Literature

Capitol Hill Books Closes Temporarily After Truck Crashes Into Storefront

The aftermath of Wednesday night's crash.
The aftermath of Wednesday night's crash. William Kortz
Capitol Hill Books is closed today, November 19: A truck carrying Lime scooters crashed into the glass storefront at 300 East Colfax Avenue at 8:40 p.m. November 17, smashing into a glass bookshelf holding the store's most expensive rare books.

"Signed Richard Bachman books, signed first-edition little prints — they're ruined," says William Kortz, an employee who was first on the scene. At least 100 rare books and prints were damaged in the crash.

The rest of the store was saved by a heavy, old-fashioned radiator that blocked the truck from getting further inside. However, steam from the burst radiator hit the rare books and prints on the shelves.

"It was not so much the crash as the steam from the radiator pipe that broke that got the books," says owner Holly Brooks, who is in good spirits despite the shocking incident. "We'll be able to salvage some of the books; we just haven't started on that part yet. We need to get back in some sort of shape before we welcome people back into the rest of the store."


She continues: "That's what we're going to do today — sort through and find out what's lost and basically store what we can until we have access to this area again."
click to enlarge The truck, carrying Lime scooters, crashed into the store at 8:40 p.m. November 17. - WILLIAM KORTZ
The truck, carrying Lime scooters, crashed into the store at 8:40 p.m. November 17.
William Kortz
Brooks found out about the crash after employees at the Newhouse Hotel next door texted Kortz, who lives nearby. He immediately ran over. "It was a real shock when I arrived. It was like finding your kid under a truck. That's how I feel about this place; it's like a person. It just hurt a lot," he says.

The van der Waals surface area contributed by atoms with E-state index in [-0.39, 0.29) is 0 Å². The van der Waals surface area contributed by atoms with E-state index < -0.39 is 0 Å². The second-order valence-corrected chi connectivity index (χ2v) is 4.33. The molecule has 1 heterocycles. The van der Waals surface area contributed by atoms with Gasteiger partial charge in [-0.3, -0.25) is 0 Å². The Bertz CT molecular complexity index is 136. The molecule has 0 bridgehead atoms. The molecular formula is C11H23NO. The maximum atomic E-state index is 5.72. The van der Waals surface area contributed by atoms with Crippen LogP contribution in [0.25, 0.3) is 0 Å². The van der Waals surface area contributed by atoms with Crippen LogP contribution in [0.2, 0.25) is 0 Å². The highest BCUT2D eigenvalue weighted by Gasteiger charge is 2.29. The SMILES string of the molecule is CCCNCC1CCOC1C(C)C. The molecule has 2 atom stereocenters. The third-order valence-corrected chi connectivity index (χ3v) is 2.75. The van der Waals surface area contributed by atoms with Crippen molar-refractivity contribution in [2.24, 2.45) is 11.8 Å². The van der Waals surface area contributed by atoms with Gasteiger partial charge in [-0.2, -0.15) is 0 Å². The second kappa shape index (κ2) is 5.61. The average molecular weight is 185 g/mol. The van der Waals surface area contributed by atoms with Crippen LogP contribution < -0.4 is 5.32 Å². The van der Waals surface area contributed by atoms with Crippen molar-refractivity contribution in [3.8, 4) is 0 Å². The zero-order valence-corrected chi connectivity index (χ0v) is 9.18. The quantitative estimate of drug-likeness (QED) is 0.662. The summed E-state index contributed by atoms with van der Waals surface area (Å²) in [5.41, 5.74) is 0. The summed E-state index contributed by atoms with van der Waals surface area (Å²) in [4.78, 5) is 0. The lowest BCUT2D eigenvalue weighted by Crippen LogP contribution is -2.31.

It was also quite a present for Brooks, who got the news early November 18, her 71st birthday. "It's one I'll never forget!" she says.

The damaged books and prints are currently carefully piled in a corner of the store, and Brooks and crew are now looking for bookshelves to stash the materials they can salvage.

As for the front of the store, Brooks sees opportunity in the chaos. She's been in touch with the landlord about installing a new wall there. "No more glass," she says with a laugh. "We're thinking of making it a wall instead of windows so we can have a mural there. We have so much window space, so we won't lose a lot by losing those three windows."


click to enlarge "We are already starting to look better," the store's Facebook page reads. - CAPITOL HILL BOOKS FACEBOOK
"We are already starting to look better," the store's Facebook page reads.
Capitol Hill Books Facebook
No one at the bookstore knows how the truck crashed into the store, and the police "won't tell us anything," Brooks says.

The store has gone through tough times during the pandemic, and business was never easy, says Brooks, who bought the place fifteen years ago — it was founded four decades ago — and runs it as a labor of love. "It has to be," Brooks notes.  "You think anyone makes money off of used book shops?"

"She doesn't actually even take an income," Kortz adds. "She works here and she owns it and pours her heart and soul into it and doesn't take from it."

Despite this latest trial, Brooks is carrying on. "I've been absolutely determined," she says. "COVID, pandemic, truck — no matter what, this store is going to stand."

The bookstore has long been a favorite with Denver book lovers. Early on during the pandemic, when Westword reported that it was on the brink of closing, readers flooded the store with online orders that enabled the store to pay rent.
click to enlarge Steam, broken glass and more damaged around 100 rare books. - WILLIAM KORTZ
Steam, broken glass and more damaged around 100 rare books.
William Kortz
Capitol Hill Books has been putting updates on its Facebook page, where it now says it hopes to be open standard hours — 10 a.m. to 7 p.m. on Saturday, November 20 and Sunday, November 21.
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Emily Ferguson is Westword's Culture Editor, covering Denver's flourishing arts and music scene. Before landing this position, she worked as an editor at local and national political publications and held some odd jobs suited to her odd personality, including selling grilled cheese sandwiches at music festivals and performing with fire. Emily also writes on the arts for the Wall Street Journal and is an oil painter in her free time.
Contact: Emily Ferguson